Lab Report for the Term Project

Physiological and Genetic Identification of Streptococcus salivarius Isolated from the Oral Cavity


This world would not be the same without microorganisms which play a prominent role in it. Bacteria are extremely diverse, abundant, and have the ability to occupy almost each niche of the world’s habitat, choosing it according to each bacteria’s nutritional and energy needs. The human oral cavity is not the exception.

With the above background, the oral microbiota was chosen for the following experiment. The oral cavity has all possible favorable conditions for microorganisms such as temperature, pH, humidity, nutrients, and oxygen if needed. In the oral cavity, bacteria can reside on the mucous of the buccal vestibule, at the tongue dorsum, periodontal pockets, tonsils, and teeth surface. The most predominant genera for oral microbiota include but not limited to Streptococcus, Veilonella, Lactobacillus, Actinomyces, Haemophilus, and Neisseria (Belstrom et al., 2016; Lif Holgerson et al., 2015).

The objectives for this study were to isolate, characterize, and identify a bacterium from the oral cavity. The sample was obtained by placing a cotton swab in the oral cavity of a human. The pure culture was isolated through a series of streaking methods. To obtain taxonomic characteristic for a microbial isolate, a series of physiological and genetic tests were conducted followed by series of antibiotic resistance tests. It was determined that the microbial isolate was the bacterium Streptococcus salivarius.


To start the experiment, I obtained two samples: one from the oral cavity of a human and the other one from the ear of my cat Tima. I moistened a sterile cotton swab with sterile water provided for each sample collection, swiped inside the cat’s ear and inside the oral cavity of a human, and inoculated two samples to a tryptic soy agar (TSA) plate and a Sabouraud’s agar (SA) plate with it. I put a Parafilm strip around each media plate and kept them at room temperature. After forty-eight hours, all media plates were placed in my boiler room with a bit higher temperature to encourage bacterial growth. I allowed cultures to grow and form colonies.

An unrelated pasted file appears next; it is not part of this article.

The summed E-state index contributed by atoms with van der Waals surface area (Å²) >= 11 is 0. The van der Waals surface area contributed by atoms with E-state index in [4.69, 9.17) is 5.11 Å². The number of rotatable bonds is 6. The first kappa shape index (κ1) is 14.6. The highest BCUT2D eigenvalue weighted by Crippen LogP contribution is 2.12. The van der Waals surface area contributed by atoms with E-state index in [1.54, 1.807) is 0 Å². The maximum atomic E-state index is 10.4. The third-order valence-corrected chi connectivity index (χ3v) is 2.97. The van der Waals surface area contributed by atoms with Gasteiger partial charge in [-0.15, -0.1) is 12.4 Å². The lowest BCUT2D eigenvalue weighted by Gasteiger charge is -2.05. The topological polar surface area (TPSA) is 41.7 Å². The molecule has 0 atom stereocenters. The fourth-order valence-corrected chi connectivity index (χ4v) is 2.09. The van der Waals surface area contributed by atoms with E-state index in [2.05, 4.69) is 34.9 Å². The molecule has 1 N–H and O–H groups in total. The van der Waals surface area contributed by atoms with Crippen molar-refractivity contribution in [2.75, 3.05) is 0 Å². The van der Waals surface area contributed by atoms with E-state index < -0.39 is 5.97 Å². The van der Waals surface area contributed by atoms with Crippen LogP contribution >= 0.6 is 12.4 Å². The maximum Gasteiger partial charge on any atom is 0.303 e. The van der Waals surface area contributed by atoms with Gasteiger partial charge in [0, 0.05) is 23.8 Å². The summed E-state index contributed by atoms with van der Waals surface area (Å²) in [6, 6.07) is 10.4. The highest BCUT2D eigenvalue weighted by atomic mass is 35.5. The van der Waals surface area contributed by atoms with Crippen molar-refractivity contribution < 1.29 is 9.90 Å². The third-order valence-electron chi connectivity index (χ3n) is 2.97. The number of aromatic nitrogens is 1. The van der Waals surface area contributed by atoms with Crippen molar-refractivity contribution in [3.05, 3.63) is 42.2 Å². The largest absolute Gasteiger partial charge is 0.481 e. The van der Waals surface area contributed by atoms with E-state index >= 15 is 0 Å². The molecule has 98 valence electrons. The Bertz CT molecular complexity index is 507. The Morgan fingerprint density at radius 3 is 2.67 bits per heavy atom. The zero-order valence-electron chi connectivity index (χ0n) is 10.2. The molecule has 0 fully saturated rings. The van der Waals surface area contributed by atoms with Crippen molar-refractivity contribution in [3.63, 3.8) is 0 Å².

Once bacterial colonization visibly occurred, I chose a bacterial colony, reinoculated it to a new TSA plate using a streak plate method, and kept the media plate in the incubator at 370C to grow. I repeated the streaking plate method and grew the bacterial culture two more times with an interval of forty-eight to seventy-two hours to isolate a truly pure culture. I took notes on the isolate colonies color, size, shape, elevation, and margins.

Next, I determined if my bacterial isolate was Gram-positive or Gram-negative and used the Gram staining techniques for this process (Lab 4 protocol). Also, I inoculated a tryptic soy broth (TSB) with my bacterial isolate and a slant, for genomic DNA extraction and storage in the fridge, respectively.

To characterize physiological traits of my bacterial isolate and determine its possible identification, I used a series tests including:  fluid thioglycolate, oxidase, catalase, and an API20 E test kit designed for enteric, Gram-negative bacteria. (Lab 6 protocol).

The genomic DNA extraction was performed using the PowerSoil DNA isolation protocol (Lab 5 protocol). I harvested cells from my liquid culture of bacterial isolate in TSB and placed them in a PowerBead tube; then, I lysed all bacterial cells with sodium dodecyl sulfate (SDS), centrifuged the mixture at 10,000 on the microfuge and obtained a supernatant. Then, the genomic DNA was purified from proteins, inhibitors, and enzymes by bounding to a “spin filter’ and washed. Finally, I eluted the clean DNA and it was stored at -200C. The genome of my DNA sample was sequenced by the UAF Arctic Biology DNA Core Lab technician via an Illumina MiSeq.